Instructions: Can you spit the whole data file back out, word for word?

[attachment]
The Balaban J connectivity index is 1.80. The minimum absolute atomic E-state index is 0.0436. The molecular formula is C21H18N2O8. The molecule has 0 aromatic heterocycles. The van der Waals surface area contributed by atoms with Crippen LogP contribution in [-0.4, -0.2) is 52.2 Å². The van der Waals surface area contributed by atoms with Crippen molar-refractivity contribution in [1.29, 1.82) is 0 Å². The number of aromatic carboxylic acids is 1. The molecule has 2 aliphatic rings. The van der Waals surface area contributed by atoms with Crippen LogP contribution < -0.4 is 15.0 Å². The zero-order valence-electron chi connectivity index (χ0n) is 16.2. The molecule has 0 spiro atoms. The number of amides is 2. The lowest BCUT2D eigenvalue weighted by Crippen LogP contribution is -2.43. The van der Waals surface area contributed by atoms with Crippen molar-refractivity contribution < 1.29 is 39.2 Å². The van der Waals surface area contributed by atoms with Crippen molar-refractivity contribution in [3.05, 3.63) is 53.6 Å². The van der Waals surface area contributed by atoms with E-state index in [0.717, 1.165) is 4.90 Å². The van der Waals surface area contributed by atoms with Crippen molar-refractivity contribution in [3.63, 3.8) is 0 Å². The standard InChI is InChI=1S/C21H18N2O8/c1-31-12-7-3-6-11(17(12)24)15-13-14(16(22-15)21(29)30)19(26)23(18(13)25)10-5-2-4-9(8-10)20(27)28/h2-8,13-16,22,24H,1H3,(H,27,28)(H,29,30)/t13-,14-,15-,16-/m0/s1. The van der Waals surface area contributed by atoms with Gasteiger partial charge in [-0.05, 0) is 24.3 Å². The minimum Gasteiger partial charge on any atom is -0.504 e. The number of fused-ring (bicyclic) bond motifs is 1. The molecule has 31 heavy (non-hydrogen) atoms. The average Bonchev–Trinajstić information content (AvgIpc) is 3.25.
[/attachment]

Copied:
The Balaban J connectivity index is 1.80. The minimum absolute atomic E-state index is 0.0436. The molecular formula is C21H18N2O8. The molecule has 0 aromatic heterocycles. The van der Waals surface area contributed by atoms with Crippen LogP contribution in [-0.4, -0.2) is 52.2 Å². The van der Waals surface area contributed by atoms with Crippen molar-refractivity contribution in [1.29, 1.82) is 0 Å². The number of aromatic carboxylic acids is 1. The molecule has 2 aliphatic rings. The van der Waals surface area contributed by atoms with Crippen LogP contribution < -0.4 is 15.0 Å². The zero-order valence-electron chi connectivity index (χ0n) is 16.2. The molecule has 0 spiro atoms. The number of amides is 2. The lowest BCUT2D eigenvalue weighted by Crippen LogP contribution is -2.43. The van der Waals surface area contributed by atoms with Crippen molar-refractivity contribution < 1.29 is 39.2 Å². The van der Waals surface area contributed by atoms with Crippen molar-refractivity contribution in [3.05, 3.63) is 53.6 Å². The van der Waals surface area contributed by atoms with E-state index in [0.717, 1.165) is 4.90 Å². The van der Waals surface area contributed by atoms with Crippen molar-refractivity contribution in [3.63, 3.8) is 0 Å². The standard InChI is InChI=1S/C21H18N2O8/c1-31-12-7-3-6-11(17(12)24)15-13-14(16(22-15)21(29)30)19(26)23(18(13)25)10-5-2-4-9(8-10)20(27)28/h2-8,13-16,22,24H,1H3,(H,27,28)(H,29,30)/t13-,14-,15-,16-/m0/s1. The van der Waals surface area contributed by atoms with Gasteiger partial charge in [-0.05, 0) is 24.3 Å². The minimum Gasteiger partial charge on any atom is -0.504 e. The number of fused-ring (bicyclic) bond motifs is 1. The molecule has 31 heavy (non-hydrogen) atoms. The average Bonchev–Trinajstić information content (AvgIpc) is 3.25.